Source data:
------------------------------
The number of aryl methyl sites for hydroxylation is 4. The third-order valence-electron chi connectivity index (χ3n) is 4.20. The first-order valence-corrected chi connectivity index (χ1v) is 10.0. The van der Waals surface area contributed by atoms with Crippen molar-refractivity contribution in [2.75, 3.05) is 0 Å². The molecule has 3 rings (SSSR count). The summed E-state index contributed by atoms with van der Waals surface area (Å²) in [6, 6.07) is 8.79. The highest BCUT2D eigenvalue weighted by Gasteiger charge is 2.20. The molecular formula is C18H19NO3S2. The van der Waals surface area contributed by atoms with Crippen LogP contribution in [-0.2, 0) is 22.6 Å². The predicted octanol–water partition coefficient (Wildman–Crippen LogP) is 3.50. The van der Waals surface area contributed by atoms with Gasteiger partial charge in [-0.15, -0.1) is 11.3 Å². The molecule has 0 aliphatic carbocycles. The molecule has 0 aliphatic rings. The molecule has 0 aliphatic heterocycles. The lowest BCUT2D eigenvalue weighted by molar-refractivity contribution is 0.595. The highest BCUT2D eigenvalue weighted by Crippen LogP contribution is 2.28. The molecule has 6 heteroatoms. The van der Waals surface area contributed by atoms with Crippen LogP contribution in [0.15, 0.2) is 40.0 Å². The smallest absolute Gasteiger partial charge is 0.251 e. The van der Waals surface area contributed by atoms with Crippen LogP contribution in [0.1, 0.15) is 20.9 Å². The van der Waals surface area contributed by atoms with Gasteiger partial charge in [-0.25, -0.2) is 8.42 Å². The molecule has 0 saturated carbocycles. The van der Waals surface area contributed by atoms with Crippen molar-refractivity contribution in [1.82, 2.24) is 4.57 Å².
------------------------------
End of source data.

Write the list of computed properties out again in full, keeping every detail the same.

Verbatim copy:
The number of aryl methyl sites for hydroxylation is 4. The third-order valence-electron chi connectivity index (χ3n) is 4.20. The first-order valence-corrected chi connectivity index (χ1v) is 10.0. The van der Waals surface area contributed by atoms with Crippen molar-refractivity contribution in [2.75, 3.05) is 0 Å². The molecule has 3 rings (SSSR count). The summed E-state index contributed by atoms with van der Waals surface area (Å²) in [6, 6.07) is 8.79. The highest BCUT2D eigenvalue weighted by Gasteiger charge is 2.20. The molecular formula is C18H19NO3S2. The van der Waals surface area contributed by atoms with Crippen LogP contribution in [-0.2, 0) is 22.6 Å². The predicted octanol–water partition coefficient (Wildman–Crippen LogP) is 3.50. The van der Waals surface area contributed by atoms with Gasteiger partial charge in [-0.15, -0.1) is 11.3 Å². The molecule has 0 aliphatic carbocycles. The molecule has 0 aliphatic rings. The molecule has 0 aliphatic heterocycles. The lowest BCUT2D eigenvalue weighted by molar-refractivity contribution is 0.595. The highest BCUT2D eigenvalue weighted by Crippen LogP contribution is 2.28. The molecule has 6 heteroatoms. The van der Waals surface area contributed by atoms with Crippen LogP contribution in [0.15, 0.2) is 40.0 Å². The smallest absolute Gasteiger partial charge is 0.251 e. The van der Waals surface area contributed by atoms with Crippen LogP contribution in [0.1, 0.15) is 20.9 Å². The van der Waals surface area contributed by atoms with Gasteiger partial charge in [-0.25, -0.2) is 8.42 Å². The molecule has 0 saturated carbocycles. The van der Waals surface area contributed by atoms with Crippen molar-refractivity contribution in [1.82, 2.24) is 4.57 Å².